Notice that Guile don't have much real keywords (they are actually predefined macros), but it is advised to avoid redefining core language operators even if in some occasions, it might be useful. And the macro system of Scheme is specially powerful because of its hygenic macros. If you are used to the C preprocessor, forget everything you know about C or C++ macros. In Scheme, you could in principle redefine the if operator but you usually don't want to (except in rare cases!).
You'll often run the simplest examples directly into your guile interpreter. The prompt of that interpreter could be scheme@(guile-user)> but we abreviate it as guile> . The result of each input is often immediate. For example:
3 is the result given by
Actually, with readline support, Guile maintains some history of input, and keep several past results. Strings are like in C or Java or C++, with backslash escapes. But Guile will show you them, in results, with appropriate escapes. So, actually you'll have:
GNU Guile 2.2.4
Copyright (C) 1995-2017 Free Software Foundation, Inc.
Guile comes with ABSOLUTELY NO WARRANTY; for details type `,show w'.
This program is free software, and you are welcome to redistribute it
under certain conditions; type `,show c' for details.
Enter `,help' for help.
Then you could type Ctrl-D for the end-of-file, or also the ,quit command, to exit from Guile.
Don't forget to use your TAB key for auto-completion! In many (but not all) cases, just typing a few characters, immediately followed by a tabulation keypress (but without the ENTER key!), should be worthwhile. Also, take advantage (with the GNU readline extension of Guile) of parenthesis matching: if your cursor is on a right parenthesis, the corresponding left parenthesis will blink.
The left ( and
right ) parenthesis, quote or
apostrophe ', backquote `, dot .,
and comma , characters have very special
meanings. Some of these characters are
sugar, in particular, within expressions, 'a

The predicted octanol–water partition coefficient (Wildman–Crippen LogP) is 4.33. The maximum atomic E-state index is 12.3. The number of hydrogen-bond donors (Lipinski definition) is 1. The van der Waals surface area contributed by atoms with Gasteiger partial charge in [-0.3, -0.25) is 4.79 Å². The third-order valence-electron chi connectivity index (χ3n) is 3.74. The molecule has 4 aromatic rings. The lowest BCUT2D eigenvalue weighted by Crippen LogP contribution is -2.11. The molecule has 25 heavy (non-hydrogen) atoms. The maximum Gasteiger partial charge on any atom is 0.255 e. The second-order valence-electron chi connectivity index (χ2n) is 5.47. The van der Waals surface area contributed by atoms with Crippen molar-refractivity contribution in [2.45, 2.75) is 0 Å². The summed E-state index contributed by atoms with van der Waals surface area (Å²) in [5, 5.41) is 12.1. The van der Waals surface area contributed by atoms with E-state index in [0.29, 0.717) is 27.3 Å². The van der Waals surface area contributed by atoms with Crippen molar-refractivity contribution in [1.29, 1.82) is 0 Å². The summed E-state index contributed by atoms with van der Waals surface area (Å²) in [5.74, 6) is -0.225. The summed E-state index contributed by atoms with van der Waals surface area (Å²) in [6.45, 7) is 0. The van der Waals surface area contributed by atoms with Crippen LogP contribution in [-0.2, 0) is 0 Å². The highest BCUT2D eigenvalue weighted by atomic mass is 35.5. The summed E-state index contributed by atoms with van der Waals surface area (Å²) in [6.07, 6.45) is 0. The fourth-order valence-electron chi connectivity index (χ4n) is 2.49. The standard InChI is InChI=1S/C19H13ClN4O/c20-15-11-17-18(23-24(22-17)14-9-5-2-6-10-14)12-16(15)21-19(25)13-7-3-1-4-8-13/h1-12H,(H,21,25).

is a shorthand for
(quote a), ,a is a
(unquote a), and `a is a shorthand
(quasiquote a), and all
of quote, unquote, quasiquote operators are
Scheme macros. In some contexts -and this is specific to Guile-
a prefix comma is starting a command, for example Guile
,help to provide you with on-line help,
,quit to quit the guile interpreter. To
write a character constant (rarely useful), you need to
#\a for the character a (as if in C you
code 'a'), and
#\newline for the newline
character (in C, you code it '\n'). Integers (decimal
boolean literal values are
#f (like false in
#t (like true); notice
that Common Lisp don't have such boolean literal values: it
The Scheme language has no statements, just expressions (with a few other core syntactic constructs, such as bindings inside let, or conditions inside cond, etc...). Every expression gives some value. The interpreter is running some Read-Eval-Print Loop (or REPL) so it is looping on:
is evaluated tosome-value relation, e.g. (+ 2 3) → 5, etc...
$nnotation (e.g. $3) where n is a small integer.
,quitcommand, or some end-of-file input condition. The values are garbage collected (this GC is required by R5RS) so there is no need to explicitly release any allocated memory. The Guile interpreter uses conservative tracing garbage collection techniques, but don't expect them to be your silver bullet.
The Scheme language
expressions of the Scheme language can be easily manipulated as
code is data, and that homoiconicity permits to
function, and to
As in most Lisp dialects -since that is the acronym
of List Processing-, an important
data structure of Scheme is
list, as shown by the following figure taken
and the function to make them is naturally called list. Of course, these lists may easily represent abstract syntax trees of the Scheme language, thus enabling its homoiconicity.
The Scheme language is minimal, so its syntax, inspired by Polish notation, is extremely simple and orthogonal, and might be percieved as scary or unfriendly. Any operator is before its (optional) operands, and enclosed in significant parenthesis. Of course the already mentioned syntactic sugar rule[s] mentioned above do apply, so '(+ 1 2) is equivalent to (quote (+ 1 2)) and will have exactly the same semantics and behavior.
Guile can be used as a simple Polish-notation calculator. For example: (- 7 2) → 5, (+ 3 5 10) → 18 and of course (+ 3 (- 8 4) 5) → 12.
Simple output can be done with